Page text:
Date: Apr 1, 2013 4:35 PM
Author: fom
Subject: Re: Mathematics and the Roots of Postmodern Thought
On 4/1/2013 2:25 PM, david petry wrote:

> On Monday, April 1, 2013 11:50:38 AM UTC-7, Jesse F. Hughes wrote:

>

>> I'm eager to believe you, oh, golly I am. But it feels like you're

>> making it up.

>

> You don't really seem to have the background needed to participate

> constructively in this discussion. The following is an actual

> quote from a serious and well-respected mathematician; I'm not just

> making it up:

>

> "The actual infinite is not required for the mathematics of the

> physical world"

>

> (Soloman Fefermanm, in an article titled "Is Cantor Necessary?")

>

Like any researcher in any field, Feferman has his own

pet theories. I already pointed out to you that his

version of predicativism is based upon a completed

infinity of the natural numbers ascending a predicative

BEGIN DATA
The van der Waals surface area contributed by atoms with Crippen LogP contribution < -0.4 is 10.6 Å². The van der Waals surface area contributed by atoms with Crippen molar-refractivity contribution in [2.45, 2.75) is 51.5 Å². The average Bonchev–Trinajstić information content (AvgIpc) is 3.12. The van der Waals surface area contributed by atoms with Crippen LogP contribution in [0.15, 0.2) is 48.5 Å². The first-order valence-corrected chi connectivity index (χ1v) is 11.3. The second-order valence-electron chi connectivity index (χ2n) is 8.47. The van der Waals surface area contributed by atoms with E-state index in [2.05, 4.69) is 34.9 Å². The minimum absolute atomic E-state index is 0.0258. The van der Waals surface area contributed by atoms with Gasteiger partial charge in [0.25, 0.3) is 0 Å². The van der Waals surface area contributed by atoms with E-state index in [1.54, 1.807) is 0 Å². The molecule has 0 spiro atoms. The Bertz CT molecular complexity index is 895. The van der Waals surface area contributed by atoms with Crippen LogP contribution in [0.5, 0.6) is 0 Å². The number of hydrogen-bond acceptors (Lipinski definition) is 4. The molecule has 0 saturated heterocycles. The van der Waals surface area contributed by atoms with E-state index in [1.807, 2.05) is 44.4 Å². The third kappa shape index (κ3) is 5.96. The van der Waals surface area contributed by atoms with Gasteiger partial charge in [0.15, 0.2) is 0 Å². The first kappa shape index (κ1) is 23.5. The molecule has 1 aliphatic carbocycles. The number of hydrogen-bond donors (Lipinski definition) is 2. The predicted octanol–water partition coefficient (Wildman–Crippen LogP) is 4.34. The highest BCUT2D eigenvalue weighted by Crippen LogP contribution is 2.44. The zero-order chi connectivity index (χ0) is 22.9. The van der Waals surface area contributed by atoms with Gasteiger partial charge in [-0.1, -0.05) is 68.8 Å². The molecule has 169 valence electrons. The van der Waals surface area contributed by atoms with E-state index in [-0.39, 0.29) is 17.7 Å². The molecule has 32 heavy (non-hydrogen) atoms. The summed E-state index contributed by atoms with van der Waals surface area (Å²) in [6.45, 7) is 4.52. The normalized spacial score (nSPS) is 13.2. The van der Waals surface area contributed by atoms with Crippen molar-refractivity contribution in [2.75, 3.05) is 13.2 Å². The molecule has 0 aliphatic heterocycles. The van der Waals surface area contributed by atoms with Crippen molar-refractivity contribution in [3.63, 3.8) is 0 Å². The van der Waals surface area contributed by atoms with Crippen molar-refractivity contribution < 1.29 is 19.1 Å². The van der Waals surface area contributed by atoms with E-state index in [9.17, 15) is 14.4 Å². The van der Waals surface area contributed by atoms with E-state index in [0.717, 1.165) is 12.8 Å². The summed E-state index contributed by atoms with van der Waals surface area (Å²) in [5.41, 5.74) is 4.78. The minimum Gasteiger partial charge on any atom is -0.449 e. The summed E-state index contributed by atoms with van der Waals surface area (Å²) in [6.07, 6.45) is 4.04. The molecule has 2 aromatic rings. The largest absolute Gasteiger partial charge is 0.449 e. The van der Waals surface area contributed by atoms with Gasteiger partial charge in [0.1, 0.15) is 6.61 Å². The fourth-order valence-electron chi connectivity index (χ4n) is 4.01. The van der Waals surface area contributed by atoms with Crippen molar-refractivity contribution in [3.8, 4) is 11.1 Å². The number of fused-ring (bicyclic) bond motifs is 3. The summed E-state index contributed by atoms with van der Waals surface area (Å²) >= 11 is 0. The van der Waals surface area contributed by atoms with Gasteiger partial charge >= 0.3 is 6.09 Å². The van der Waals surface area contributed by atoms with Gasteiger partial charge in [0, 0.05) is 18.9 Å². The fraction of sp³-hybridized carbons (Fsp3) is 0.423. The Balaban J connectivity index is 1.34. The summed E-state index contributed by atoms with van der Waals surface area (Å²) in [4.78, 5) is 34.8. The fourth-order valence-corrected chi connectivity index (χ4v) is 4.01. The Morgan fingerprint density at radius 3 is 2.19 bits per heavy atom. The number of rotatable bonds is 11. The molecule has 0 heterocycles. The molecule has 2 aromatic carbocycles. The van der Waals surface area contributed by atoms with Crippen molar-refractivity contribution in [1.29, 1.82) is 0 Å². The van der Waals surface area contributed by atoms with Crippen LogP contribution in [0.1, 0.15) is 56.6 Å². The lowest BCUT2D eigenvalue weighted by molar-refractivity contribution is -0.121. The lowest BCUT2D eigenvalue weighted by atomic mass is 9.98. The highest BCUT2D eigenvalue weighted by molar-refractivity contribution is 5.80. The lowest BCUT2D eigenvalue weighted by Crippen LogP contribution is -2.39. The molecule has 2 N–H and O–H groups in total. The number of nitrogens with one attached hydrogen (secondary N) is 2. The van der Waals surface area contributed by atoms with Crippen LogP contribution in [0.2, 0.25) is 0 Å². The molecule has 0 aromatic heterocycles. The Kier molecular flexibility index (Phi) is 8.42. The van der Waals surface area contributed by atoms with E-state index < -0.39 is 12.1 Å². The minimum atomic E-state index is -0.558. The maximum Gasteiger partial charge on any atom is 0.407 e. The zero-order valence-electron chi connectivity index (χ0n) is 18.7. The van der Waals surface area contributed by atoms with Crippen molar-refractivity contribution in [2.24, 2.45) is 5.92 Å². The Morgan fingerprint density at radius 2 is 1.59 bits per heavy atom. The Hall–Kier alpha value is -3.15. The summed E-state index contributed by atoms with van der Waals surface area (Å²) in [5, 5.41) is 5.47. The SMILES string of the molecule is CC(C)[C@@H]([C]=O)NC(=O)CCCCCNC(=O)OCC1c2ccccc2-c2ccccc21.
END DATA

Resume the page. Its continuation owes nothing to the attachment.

type structure indexed by the transfinite numbers.

Feferman has also published papers complaining about the

syntax used for definitions in the calculus.

This is not surprising since the emphasis of his research

is precisely *constructive* mathematics.

http://math.stanford.edu/~feferman/

Let me observe that Feferman is not a "scientist" and,

therefore, is unlikely to convey the positions of

scientists in this matter.

David Tong was recently published in Scientific American

with an essay entitled "The Unquantum Quantum" which argued

for an "analog", or continuous, universe. It is likely

that his view is in a minority, but as one of the comments

on his article suggests, the majority view requires believing

in things not yet discovered.

Then there is the last comment on the page suggesting the

option of continuous, but not differentiable. This would

be a reference to Nottale's scale relativity.

http://www.damtp.cam.ac.uk/user/tong/

http://www.scientificamerican.com/article.cfm?id=is-quantum-reality-analog-after-all

http://en.wikipedia.org/wiki/Laurent_Nottale

http://en.wikipedia.org/wiki/Scale_relativity

The mathematics that physical scientists will require is

the mathematics that corresponds with how they understand

evidence in relation to their theories.

http://plato.stanford.edu/entries/evidence/